The primary question that these help answer is whether it is a valid comparison for the numbers previously posted (which is the total active memory/CPU on the system, not just for Lumina BTW).

  • Hans
    September 5, 2014 at 11:25 am |

    Hello Ken,

    Lumina is that fast now, who needs a SSD disk now 🙂
    Keep up the good work. I will keep testing.
    This is a Unix desktop at it’ s best !!

    Best regards,

  • teachop
    September 5, 2014 at 3:17 pm |

    Sorry this may be a thick question, can I pkg install the binary on FreeBSD 10 Release, as pkg search isn’t turning it up. Thanks.

    • Ken Moore
      September 6, 2014 at 5:18 am |

      teachop » It depends on which pkg repository you are using. The port was just committed to the official FreeBSD ports tree a couple days ago, and I do not know the frequency with which the FreeBSD pkg repository gets updated (I seem to remember somebody mentioning weekly?). If you point to the PC-BSD package repositories, you should be able to just pkg install it from our “production” repository after 10.0.3 is released early next week.
      While the Lumina port has no explicit dependencies on any of the PC-BSD tools, using the PC-BSD tools on FreeBSD is highly recommended and might show/enable a few more buttons and shortcuts in the interface (such as linking to the pc-mixer utility for a graphical audio mixer, shortcuts for the AppCafe and Control Panel, etc..)

  • Ben
    September 6, 2014 at 9:29 pm |

    I have a quick question. For those of us who do not use a log in manager (on vanilla FreeBSD), is it still necessary to use xinit to start Lumina or can it now be done by editing our .xinitrc (i.e. echo ‘exec startlumina’ > .xinitrc) or something like that?

    • Ken Moore
      September 8, 2014 at 5:13 am |

      Ben » As long as the “Lumina-DE” binary is run within an X session is all that matters. It really does not care if it is started through xinit directly or through one of the xinit startup scripts. Just make sure that you are not starting other “competing” X services (such as fluxbox or another DE) at the same time as Lumina.

      • Ben
        September 9, 2014 at 1:13 am |

        Thanks for clarifying that and thanks for developing this DE. It really is great to have a lightweight, Qt DE native to FreeBSD. I’ve already switched to using it full time and just wanted to mention that it works fine with DEVD as opposed to HAL (I saw that asked in the forum).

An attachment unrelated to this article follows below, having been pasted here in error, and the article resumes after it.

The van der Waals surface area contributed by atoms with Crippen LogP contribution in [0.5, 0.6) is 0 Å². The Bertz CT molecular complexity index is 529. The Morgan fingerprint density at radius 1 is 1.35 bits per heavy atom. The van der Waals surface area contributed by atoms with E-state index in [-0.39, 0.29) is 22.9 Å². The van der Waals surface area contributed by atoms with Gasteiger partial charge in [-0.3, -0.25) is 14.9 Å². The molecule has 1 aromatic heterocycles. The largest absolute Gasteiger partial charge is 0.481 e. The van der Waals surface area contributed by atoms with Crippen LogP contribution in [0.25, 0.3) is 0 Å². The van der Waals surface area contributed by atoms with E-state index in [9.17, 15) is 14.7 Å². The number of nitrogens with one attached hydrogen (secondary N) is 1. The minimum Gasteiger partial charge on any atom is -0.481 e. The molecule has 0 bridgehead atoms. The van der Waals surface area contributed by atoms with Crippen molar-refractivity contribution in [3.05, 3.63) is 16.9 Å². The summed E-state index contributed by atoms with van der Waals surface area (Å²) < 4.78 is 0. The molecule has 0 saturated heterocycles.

Anyway, I would like to make one small suggestion for future development. A native, lightweight Qt System Monitor (as opposed to using KSysGuard which pulls in a lot of KDE with it) would be handy and very much appreciated. Insight is already a great file manager, so KSysGuard is the only K-App I found myself still needing to use.

  • Wayland?
    September 7, 2014 at 4:59 am |

    Hi Moore,
    Any expectation for port it on Wayland? I don’t like the redhat influence on it, but if the pc-bsd have the goal ‘pc’ maybe will be good think on it for the future [wayland is much more responsive/low-latency]. Anyway, X seems to be some issues with security, far as i know…

    • Ken Moore
      September 8, 2014 at 5:15 am |

      Wayland? » I have no information on the possibility of Wayland availability on FreeBSD. *If* wayland does become available on FreeBSD, then I will look into providing support for it at that time (I specifically tried to keep all the X usage in a separate/distinct class for this very reason).

      • Petz
        November 13, 2014 at 9:41 pm |

        Hey Guys,

        Not sure if you saw this as it’s not exactly posted in many places. But according to this article(below), more dependencies for Wayland/Weston have come out. Sounds like a decent journey ahead still though.

  • hsw
    September 9, 2014 at 10:48 pm |

    Hello Ken, Thanks for Lumina.

    I have Tried it for three days, as replacement for XFCE that I currently use. The only problem I found was that often new windows would be placed at the top of the screen so that their title bar was under the taskbar.

    The things I missed from XFCE: configure clock with date/24H time and screen lock keyboard shortcut. It was nice not to have to configure much, just setting default terminal program, clicking a few stars in the menu and be up and running.

    • Ken Moore
      September 10, 2014 at 6:04 am |